Professor John Collinge, the lead author of the research and Director of the UCL Institute of Prion Diseases, clarified, "There is no suggestion whatsoever that Alzheimer's disease can be transmitted between individuals during activities of daily life or routine medical care." He added that these cases were linked to a specific and discontinued medical treatment involving contaminated materials.

Professor Jonathan Schott, a co-author and Chief Medical Officer at Alzheimer's Research UK, echoed the sentiment that while these cases are highly unusual, they offer valuable insights into disease mechanisms that could be instrumental in understanding and treating Alzheimer's disease in the future.

Postmortem brain tissue—case 1. Immunostaining for Aβ shows frequent parenchymal deposits in the cortex (a and c) and caudate nucleus (b), with rare, isolated deposits in the cerebellar cortex (d, pink arrowhead). (CREDIT: Nature Medicine)

Dr. Gargi Banerjee, the first author of the study, highlighted, "We have found that it is possible for amyloid-beta pathology to be transmitted and contribute to the development of Alzheimer's disease." However, she emphasized that this transmission occurred only after repeated treatments with contaminated material, reiterating that Alzheimer's disease cannot be acquired through close contact or routine care provision.

The discovery of Alzheimer's transmission through c-hGH treatment underscores the intricate nature of this debilitating disease, paving the way for further research and a deeper understanding of its causes and potential treatment strategies.

Who has Alzheimer’s Disease?

  • In 2020, as many as 5.8 million Americans were living with Alzheimer’s disease.
  • Younger people may get Alzheimer’s disease, but it is less common.
  • The number of people living with the disease doubles every 5 years beyond age 65.
  • This number is projected to nearly triple to 14 million people by 2060.
  • Symptoms of the disease can first appear after age 60, and the risk increases with age.

What is known about Alzheimer’s Disease?

Scientists do not yet fully understand what causes Alzheimer’s disease. There likely is not a single cause but rather several factors that can affect each person differently.

  • Age is the best known risk factor for Alzheimer’s disease.
  • Family history—researchers believe that genetics may play a role in developing Alzheimer’s disease. However, genes do not equal destiny. A healthy lifestyle may help reduce your risk of developing Alzheimer’s disease. Two large, long term studies indicate that adequate physical activity, a nutritious diet, limited alcohol consumption, and not smoking may help people.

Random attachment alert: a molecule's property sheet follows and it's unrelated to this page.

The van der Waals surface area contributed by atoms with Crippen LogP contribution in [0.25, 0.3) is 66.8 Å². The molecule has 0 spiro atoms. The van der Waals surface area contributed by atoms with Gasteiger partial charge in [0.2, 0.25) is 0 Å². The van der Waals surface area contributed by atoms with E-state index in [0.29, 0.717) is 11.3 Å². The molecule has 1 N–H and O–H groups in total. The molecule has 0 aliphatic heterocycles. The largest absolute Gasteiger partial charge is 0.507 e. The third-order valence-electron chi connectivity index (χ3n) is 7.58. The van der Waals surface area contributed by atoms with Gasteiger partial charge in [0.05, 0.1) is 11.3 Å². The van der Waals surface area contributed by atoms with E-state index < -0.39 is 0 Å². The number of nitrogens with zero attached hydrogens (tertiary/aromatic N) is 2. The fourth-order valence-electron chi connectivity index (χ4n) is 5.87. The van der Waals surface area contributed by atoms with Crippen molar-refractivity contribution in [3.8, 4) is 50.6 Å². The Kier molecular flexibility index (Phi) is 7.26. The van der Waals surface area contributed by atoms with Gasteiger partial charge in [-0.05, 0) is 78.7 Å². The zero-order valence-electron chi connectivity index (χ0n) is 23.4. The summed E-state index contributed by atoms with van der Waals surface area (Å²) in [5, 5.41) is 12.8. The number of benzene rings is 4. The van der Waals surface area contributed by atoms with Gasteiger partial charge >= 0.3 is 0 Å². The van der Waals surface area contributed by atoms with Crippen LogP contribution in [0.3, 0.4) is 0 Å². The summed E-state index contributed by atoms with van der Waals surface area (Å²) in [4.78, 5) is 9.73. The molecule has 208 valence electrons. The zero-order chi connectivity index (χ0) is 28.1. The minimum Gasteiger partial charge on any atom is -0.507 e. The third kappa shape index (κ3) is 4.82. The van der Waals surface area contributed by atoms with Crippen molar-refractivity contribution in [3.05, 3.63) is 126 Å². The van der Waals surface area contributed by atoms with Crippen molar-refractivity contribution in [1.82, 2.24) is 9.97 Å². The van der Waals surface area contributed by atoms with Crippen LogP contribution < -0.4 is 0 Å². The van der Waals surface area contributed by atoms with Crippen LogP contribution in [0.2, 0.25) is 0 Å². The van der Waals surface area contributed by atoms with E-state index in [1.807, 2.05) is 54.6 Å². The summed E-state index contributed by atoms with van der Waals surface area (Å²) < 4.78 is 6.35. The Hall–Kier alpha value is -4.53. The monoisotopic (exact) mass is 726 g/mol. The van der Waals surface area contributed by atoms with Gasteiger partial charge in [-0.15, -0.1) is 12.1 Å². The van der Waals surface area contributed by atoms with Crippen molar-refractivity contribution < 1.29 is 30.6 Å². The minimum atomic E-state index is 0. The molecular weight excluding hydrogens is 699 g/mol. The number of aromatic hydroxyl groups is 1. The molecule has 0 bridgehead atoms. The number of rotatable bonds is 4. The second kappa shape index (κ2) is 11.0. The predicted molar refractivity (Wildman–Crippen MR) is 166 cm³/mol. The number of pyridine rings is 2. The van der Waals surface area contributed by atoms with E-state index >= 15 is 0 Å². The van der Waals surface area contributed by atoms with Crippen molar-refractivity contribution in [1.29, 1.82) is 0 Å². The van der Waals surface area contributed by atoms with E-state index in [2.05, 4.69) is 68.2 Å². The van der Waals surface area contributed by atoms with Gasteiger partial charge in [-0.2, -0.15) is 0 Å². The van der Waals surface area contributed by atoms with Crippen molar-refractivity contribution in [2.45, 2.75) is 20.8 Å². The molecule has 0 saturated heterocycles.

• Changes in the brain can begin years before the first symptoms appear.
  • Researchers are studying whether education, diet, and environment play a role in developing Alzheimer’s disease.
  • There is growing scientific evidence that healthy behaviors, which have been shown to prevent cancer, diabetes, and heart disease, may also reduce risk for subjective cognitive decline.

What is the burden of Alzheimer’s disease in the United States?

  • Alzheimer’s disease is one of the top 10 leading causes of death in the United States.
  • The 6th leading cause of death among US adults.
  • The 5th leading cause of death among adults aged 65 years or older.
  • In 2020, an estimated 5.8 million Americans aged 65 years or older had Alzheimer’s disease. This number is projected to nearly triple to 14 million people by 2060.

In 2010, the costs of treating Alzheimer’s disease were projected to fall between $159 and $215 billion. By 2040, these costs are projected to jump to between $379 and more than $500 billion annually.

Death rates for Alzheimer’s disease are increasing, unlike heart disease and cancer death rates that are on the decline.

Dementia, including Alzheimer’s disease, has been shown to be under-reported in death certificates and therefore the proportion of older people who die from Alzheimer’s may be considerably higher.

Note: Materials provided above by the The Brighter Side of News. Content may be edited for style and length.

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Joseph Shavit
Joseph ShavitSpace, Technology and Medical News Writer
Joseph Shavit is the head science news writer with a passion for communicating complex scientific discoveries to a broad audience. With a strong background in both science, business, product management, media leadership and entrepreneurship, Joseph possesses the unique ability to bridge the gap between business and technology, making intricate scientific concepts accessible and engaging to readers of all backgrounds.